Helping Employees Deal with Identity Theft
By now, many of us have heard about the Equifax breach. It came as a shock when the company responsible for credit monitoring and identity theft protection was the victim of a data breach. It’s been reported that at least 143 million people have had their personally identifiable information stolen, but the real number, experts say, can’t truly been known.
The idea that we’ve had our social security numbers, names, addresses, dates of birth and drivers’ license numbers stolen is understandably terrifying. Identity theft can result in lasting financial harm and damage to your credit.
While it’s impossible to quantify the exact number of people who have had their identities stolen, it’s an event that should encourage all of us to take to monitor our credit reports and take greater care in developing stronger passwords and protections.
Unfortunately, it’s not possible to prevent this sort of thing from happening, which can make us feel helpless. Employers should do their best to be sensitive to the emotional loss and amount of time it takes to manage the consequences of discovering your information has been stolen.
You’ve had your identity stolen. Now what?
If you’re anything like me, you probably scrambled to figure out whether you were one of the millions affected by the Equifax disaster. Only one week into the discovery that my identity was stolen and I’ve already spent more than four hours on the phone, submitted numerous internet reports, and filed one police report. Before you think dealing with identity theft is “only a personal matter,” you’re wrong.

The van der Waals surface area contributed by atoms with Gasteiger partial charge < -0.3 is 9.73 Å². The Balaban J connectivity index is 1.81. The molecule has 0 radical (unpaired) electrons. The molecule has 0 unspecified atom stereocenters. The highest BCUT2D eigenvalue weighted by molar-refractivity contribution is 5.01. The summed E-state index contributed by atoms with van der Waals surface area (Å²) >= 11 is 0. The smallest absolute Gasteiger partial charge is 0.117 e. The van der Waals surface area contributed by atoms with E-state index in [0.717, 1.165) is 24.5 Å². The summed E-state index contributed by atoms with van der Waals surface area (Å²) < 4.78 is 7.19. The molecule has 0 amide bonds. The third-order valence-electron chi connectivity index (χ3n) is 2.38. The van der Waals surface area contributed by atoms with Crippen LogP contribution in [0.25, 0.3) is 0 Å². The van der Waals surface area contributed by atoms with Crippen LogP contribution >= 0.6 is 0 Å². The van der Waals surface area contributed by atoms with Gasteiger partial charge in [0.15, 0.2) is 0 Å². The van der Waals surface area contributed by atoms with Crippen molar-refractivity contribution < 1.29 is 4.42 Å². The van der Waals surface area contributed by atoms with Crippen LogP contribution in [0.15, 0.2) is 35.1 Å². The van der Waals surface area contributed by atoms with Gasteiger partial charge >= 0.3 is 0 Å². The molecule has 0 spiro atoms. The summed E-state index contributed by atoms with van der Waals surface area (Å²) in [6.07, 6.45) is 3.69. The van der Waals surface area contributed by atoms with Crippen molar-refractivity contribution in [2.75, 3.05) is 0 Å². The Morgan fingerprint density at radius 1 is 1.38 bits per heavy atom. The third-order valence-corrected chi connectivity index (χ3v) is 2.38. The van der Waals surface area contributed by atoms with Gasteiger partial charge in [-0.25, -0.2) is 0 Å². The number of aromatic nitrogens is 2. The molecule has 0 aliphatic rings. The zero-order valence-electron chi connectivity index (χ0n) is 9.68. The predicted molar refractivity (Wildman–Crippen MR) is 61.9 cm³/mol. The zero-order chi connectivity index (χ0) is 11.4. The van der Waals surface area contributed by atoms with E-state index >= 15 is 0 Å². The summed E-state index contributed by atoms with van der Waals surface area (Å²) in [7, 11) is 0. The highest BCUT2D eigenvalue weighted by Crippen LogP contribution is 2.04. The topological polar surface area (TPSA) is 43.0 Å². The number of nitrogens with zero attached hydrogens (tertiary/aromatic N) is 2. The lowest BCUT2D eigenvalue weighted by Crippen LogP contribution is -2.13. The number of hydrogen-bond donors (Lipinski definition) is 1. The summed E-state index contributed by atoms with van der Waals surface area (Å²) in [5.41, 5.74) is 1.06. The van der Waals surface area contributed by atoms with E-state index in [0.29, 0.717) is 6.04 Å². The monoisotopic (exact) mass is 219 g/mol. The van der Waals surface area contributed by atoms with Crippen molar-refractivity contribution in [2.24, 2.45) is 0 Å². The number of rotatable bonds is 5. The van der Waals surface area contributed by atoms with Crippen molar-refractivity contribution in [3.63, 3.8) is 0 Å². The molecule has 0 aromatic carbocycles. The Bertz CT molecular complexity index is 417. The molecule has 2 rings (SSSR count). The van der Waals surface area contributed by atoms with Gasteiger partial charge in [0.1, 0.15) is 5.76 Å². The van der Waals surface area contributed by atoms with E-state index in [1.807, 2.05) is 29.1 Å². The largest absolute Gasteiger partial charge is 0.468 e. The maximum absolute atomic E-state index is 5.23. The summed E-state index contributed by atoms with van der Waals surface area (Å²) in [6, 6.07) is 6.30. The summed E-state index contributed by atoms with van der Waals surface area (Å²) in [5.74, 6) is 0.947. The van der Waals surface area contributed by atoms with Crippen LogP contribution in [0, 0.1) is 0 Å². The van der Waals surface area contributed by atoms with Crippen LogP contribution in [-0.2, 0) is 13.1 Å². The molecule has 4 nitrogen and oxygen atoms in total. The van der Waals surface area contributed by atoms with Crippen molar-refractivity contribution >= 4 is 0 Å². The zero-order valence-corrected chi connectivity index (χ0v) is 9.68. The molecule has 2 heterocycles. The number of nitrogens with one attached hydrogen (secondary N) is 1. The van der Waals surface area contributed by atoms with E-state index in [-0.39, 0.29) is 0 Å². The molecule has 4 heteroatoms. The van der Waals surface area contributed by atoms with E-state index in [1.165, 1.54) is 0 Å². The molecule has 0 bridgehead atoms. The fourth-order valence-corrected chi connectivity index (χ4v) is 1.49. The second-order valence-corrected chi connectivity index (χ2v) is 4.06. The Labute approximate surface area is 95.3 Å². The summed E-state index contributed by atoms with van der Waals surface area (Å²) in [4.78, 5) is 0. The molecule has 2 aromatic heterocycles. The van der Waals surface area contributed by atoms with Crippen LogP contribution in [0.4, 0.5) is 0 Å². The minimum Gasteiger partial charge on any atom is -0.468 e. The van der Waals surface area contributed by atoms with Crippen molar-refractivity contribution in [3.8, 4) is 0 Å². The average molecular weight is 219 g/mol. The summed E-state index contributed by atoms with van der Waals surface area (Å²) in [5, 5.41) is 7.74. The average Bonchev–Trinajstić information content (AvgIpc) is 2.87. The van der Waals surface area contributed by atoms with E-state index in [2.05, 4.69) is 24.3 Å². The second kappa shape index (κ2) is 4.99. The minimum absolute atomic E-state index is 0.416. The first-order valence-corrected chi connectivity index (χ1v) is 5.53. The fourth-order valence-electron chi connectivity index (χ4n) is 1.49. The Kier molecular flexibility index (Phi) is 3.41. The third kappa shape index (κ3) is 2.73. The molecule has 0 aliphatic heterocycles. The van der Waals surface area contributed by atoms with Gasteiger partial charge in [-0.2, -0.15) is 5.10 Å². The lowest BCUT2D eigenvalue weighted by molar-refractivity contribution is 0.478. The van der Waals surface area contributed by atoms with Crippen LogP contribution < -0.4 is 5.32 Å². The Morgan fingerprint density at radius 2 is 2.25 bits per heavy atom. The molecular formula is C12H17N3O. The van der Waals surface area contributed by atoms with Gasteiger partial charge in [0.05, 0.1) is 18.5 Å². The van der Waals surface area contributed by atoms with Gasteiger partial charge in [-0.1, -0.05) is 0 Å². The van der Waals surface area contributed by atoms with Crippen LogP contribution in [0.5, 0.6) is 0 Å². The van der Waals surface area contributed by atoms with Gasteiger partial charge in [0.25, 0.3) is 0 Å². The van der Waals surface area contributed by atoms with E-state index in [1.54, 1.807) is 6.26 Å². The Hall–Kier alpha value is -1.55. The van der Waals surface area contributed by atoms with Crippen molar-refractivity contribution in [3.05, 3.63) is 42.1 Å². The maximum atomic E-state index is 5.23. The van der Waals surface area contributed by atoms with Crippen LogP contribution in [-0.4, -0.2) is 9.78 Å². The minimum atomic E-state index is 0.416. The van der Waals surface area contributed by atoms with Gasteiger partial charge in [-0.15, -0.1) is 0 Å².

I’ve had vendor payments declined and that impacts my business, so it’s much more than just an individual’s problem. It can affect businesses and families, and have far-reaching consequences. This means it’s prudent to act with haste in doing whatever we can to minimize the damage caused by the data thieves.
This is why it’s important to be sensitive to what people are going through, who’ve had to deal with identity theft, either currently or in the future. It’s an emotional loss to have had something so personal taken from us through a third party where we had no control over the situation.
Dealing with the reality we face: identities can be stolen
Data breaches have grown in scope and scale over the last twenty years, and personal information is stolen and put onto the internet’s black market regularly. We live in an age where someone can go online and buy another person’s identity with ease (for between $10 and $20) when massive breaches like this are commonplace.
If you’ve been the victim of identity theft or want to help those who have, take the steps to recover. I know at first it might seem counterintuitive to follow advice from the company who was breached, but the advice is sound; and in such a confusing and frustrating situation, you need all the guidance you can get to see yourself through this. To those who weren’t affected—be sympathetic to those you work with and know if they’re scrambling just like I was to prevent any further financial problems.
And, be aware of how much data/information YOU maintain and transmit electronically. If you’re interested in a #DramaFreeHR consultation about recordkeeping and transmitting data “safely,”, don’t hesitate to reach out to us via firstname.lastname@example.org.